(In this post, DGR reviews the 2012 album by Soen.)
Talk about a disc about which it has taken forever to compose my thoughts. It’s been floating around since mid-February as a Spinefarm release in Europe but only saw digital release here in the States much later. Soen are a conflicting-as-hell band to discuss because one of the first things everyone does is drop a comparison to Tool. Given that I am a Tool fan and very familiar with their work, I can confirm that the comparison is definitely warranted, but you know what? Soen deserve to stand as their own band.
Yes, they have some elements of the aforementioned band’s spacey prog-rock tone attached to them, but very few bands do it as well; even those who are influenced by it and try to mimic it to a T usually fail. Soen have somehow managed to get close enough to that band’s sound without becoming them or even adopting the Philosophy-101-styled thinking buried in new age mysticism that I’m perfectly okay with Soen.
Yes, getting David Bottrill involved (famed producer, worked with a ton of groups, including Tool) feels like an incredibly shrewd maneuver, and he does his damnedest to give them the exact same mix, but so what, it sounds great. They’re really not mimics. Believe me, Soen are something of an all-star group who manage to do enough things on their own that they feel like a new thing. Cognitive is a really good bit of prog-rock with quite a lot of individuality buried in between echo-heavy bass lines and singalong-worthy choruses, much of which, surprisingly enough, is provided by the drumming work of former Opeth drummer Martin Lopez.
I know it’s impossible to analyze this album in a vacuum, as if I had never heard some of what’s being done here before, but now that I have gotten that rant out of the way, let’s talk about Cognitive.
Cognitive is an eleven- (twelve, if you have the Japanese version with “Writhen” on it) track progressive rock/amorphous-blob-of-a-genre-that-we-tend-to-throw-releases-like-this-in debut from the group Soen. Soen consists of drummer Martin Lopez, legendary bassist Steve DiGiorgio, vocalist Joel Ekelöf, and guitarist Kim Platbarzdis.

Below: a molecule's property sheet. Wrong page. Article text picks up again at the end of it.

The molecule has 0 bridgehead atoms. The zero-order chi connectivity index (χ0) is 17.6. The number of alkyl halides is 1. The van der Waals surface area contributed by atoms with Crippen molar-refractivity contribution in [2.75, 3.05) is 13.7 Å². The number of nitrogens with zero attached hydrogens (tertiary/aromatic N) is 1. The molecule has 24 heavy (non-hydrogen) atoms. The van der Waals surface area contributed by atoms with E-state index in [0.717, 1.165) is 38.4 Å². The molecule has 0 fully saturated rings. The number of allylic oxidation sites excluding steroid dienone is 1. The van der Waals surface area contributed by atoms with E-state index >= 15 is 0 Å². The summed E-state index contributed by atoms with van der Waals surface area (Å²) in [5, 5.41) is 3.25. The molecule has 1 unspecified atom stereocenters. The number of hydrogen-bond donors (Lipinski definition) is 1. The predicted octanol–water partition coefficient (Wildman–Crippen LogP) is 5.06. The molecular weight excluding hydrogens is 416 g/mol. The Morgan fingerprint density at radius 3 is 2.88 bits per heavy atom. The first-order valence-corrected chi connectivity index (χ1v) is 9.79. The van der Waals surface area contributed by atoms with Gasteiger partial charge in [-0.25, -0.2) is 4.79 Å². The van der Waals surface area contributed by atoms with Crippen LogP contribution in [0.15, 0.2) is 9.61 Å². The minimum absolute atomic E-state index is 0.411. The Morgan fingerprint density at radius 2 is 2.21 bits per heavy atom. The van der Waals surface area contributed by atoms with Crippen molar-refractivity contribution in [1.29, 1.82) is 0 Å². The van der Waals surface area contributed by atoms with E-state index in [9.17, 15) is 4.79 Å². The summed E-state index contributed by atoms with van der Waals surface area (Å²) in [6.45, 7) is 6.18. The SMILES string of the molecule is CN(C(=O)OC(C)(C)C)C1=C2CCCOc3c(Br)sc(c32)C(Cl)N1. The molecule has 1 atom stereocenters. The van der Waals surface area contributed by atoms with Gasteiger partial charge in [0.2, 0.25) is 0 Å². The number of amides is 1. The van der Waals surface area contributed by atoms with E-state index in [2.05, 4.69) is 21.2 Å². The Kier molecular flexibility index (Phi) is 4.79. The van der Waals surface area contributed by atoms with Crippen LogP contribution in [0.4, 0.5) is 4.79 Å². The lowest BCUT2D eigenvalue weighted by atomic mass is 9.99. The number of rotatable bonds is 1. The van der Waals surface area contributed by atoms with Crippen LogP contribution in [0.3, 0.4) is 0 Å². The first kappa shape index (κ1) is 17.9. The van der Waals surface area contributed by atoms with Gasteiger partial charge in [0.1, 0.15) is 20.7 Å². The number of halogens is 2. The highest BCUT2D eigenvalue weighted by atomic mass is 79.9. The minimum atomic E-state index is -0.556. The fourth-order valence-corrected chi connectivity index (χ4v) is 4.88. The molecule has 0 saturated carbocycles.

Given that line up, it was hard to guess what sort of music Soen were going to create up until the group’s release of a demo of “Fraccions”. However, most people got their first taste of this band with the song “Savia”, which is where all the Tool comparisons began. Vocalist Joel Ekelöf is clearly a tremendously talented individual, taking on the difficult task of providing a voice to music like this, and he pulls it off. However, “Savia”, which is a solid song that grows on you, had him sounding a bit like a hybrid of Mikael Akerfeldt and Maynard James Keenan. His being a thin bald dude certainly didn’t help matters any.
However, “Savia” isn’t exactly a wholly representative slice of this disc, as Cognitive is composed of eleven fairly different songs. Some of them have distinctly heavy, focused grooves, whereas others are moody, bass-driven explorations with very little percussion, short of the occasional bongo or Latin influence. Because of this variety, Cognitive is hard to describe as a solid thematic experience. Instead, it is a collection of eleven really good songs.
The song “Writhen”, which only comes with the Japanese release, is good as well, though it sounds as if parts of it were pulled from an early demo of the track “Oscillation”. Still, it is six minutes of good music that I’ve only found on YouTube so far. If you have the time and you enjoy Cognitive, you should definitely check out that song as well.
“Fraktal” and “Fraccions” are the only two songs that share any real similarity, but that’s because one leads into the other. They’re both pretty straightforward groove songs, even though “Fraktal” does hint at the later moodier bass-filled tracks such as “Ideate” and “Last Light”. “Fraccions” includes a really good passage of singing right at the end that closes out the song. It sticks out in my mind a lot more than the rest of the song, which is probably the weakest on a good album. It’s a good song on its own, but doesn’t stack up as well vs songs such as “Purpose”, “Canvas”, or hell, even “Savia”.